The following major breakthrough within the background of electronic keyboards started in 1935 with the creation of the Hammond Organ. The Hammond was the very first electronic instrument competent at producing polyphonic sounds, and remained so till the invention in the Chamberlin Music Maker, and also the Mellotron within the late 1940’s and early 1950’s. The Chamberlin and also the Mellotron were the initial ever sample-playback keyboards intended for making music.
The electronic piano made it’s first appearance within the 1940’s with the “Pre-Piano” by Rhodes (later Fender Rhodes). This is a 3 as well as a half octave instrument created from 1946 until 1948 that came designed with self-amplification. In 1955 the Wurlitzer Company debuted their first electric piano, “The 100.”
The rise of music synthesizers in the 1960’s gave a strong push towards the evolution from the electronic musical keyboards we have today. The first synthesizers were extremely large, unwieldy machines used only in recording studios. The technological advancements and proliferation of miniaturized solid state components soon allowed producing synthesizers that were self-contained, portable instruments able to used in live performances.
This began in 1964 when Bob Moog produced his “Moog Synthesizer.” Lacking a keyboard, the Moog Synthesizer had not been truly a digital keyboard. Then, in 1970, Moog debuted his “Minimoog,” a non-modular synthesizer having a built in keyboard, which instrument further standardized the design of electronic musical keyboards.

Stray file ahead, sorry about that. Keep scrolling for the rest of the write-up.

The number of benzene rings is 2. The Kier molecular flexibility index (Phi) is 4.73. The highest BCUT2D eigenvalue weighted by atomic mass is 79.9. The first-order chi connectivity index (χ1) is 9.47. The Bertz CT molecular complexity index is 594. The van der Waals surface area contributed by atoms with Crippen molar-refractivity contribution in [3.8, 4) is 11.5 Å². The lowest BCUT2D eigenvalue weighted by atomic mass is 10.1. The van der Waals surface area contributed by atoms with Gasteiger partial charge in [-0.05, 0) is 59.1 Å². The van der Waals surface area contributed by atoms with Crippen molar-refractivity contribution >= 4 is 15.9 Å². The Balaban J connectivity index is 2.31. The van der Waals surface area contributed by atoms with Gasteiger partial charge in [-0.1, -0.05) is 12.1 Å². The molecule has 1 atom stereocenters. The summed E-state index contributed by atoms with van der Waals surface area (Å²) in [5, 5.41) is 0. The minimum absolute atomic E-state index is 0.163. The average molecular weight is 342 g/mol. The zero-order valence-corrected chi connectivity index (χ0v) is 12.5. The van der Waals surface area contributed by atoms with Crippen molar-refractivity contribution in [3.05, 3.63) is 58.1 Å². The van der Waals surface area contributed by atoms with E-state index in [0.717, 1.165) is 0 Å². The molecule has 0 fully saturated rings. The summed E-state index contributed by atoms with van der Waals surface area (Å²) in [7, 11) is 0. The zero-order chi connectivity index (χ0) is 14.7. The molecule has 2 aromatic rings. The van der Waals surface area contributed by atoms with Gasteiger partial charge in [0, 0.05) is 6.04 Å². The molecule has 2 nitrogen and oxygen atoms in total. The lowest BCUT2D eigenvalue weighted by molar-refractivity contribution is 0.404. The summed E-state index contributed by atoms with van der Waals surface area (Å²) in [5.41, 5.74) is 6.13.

Most early analog synthesizers, like the Minimoog and the Roland SH-100, were monophonic, capable of producing just one single tone at a time. A few, such as the EML 101, ARP Odyssey, and also the Moog Sonic Six, could produce two different tones at once when two keys were pressed. True polyphony (producing multiple simultaneous tones that allow for the playing of chords) qhscvn only obtainable, initially, using electronic organ designs. There have been a number of electronic keyboards produced which combined organ circuits with synthesizer processing. These included Moog’s Polymoog, Opus 3, and also the ARP Omni.
By 1976, additional design advancements had allowed the appearance of polyphonic synthesizers like the Oberheim Four-Voice, as well as the Yamaha series CS-50, CS-60, and CS-80. The very first truly practical polyphonic synth, introduced in 1977, was the Sequential Circuits Prophet-5. This instrument was the first one to use a microprocessor as being a controller, as well as allowed all knob settings to get saved in computer memory and recalled simply by pushing a button. The Prophet-5’s design soon became the new standard in the electronic keyboards industry.
The adoption of Musical Instrumental Digital Interface (MIDI) since the standard for digital code transmission (allowing electronic keyboards to become connected into computers as well as other devices for input and programming), and the ongoing digital technological revolution have produced tremendous advancements in every elements of other, construction, function, sound quality, and price. Today’s manufactures, including Casio, Yamaha, Korg, Rolland, and Kurzweil, are now producing a good amount of well-built, lightweight, versatile, great sounding, and affordable electronic keyboard musical instruments and can continue to accomplish this well to the foreseeable future.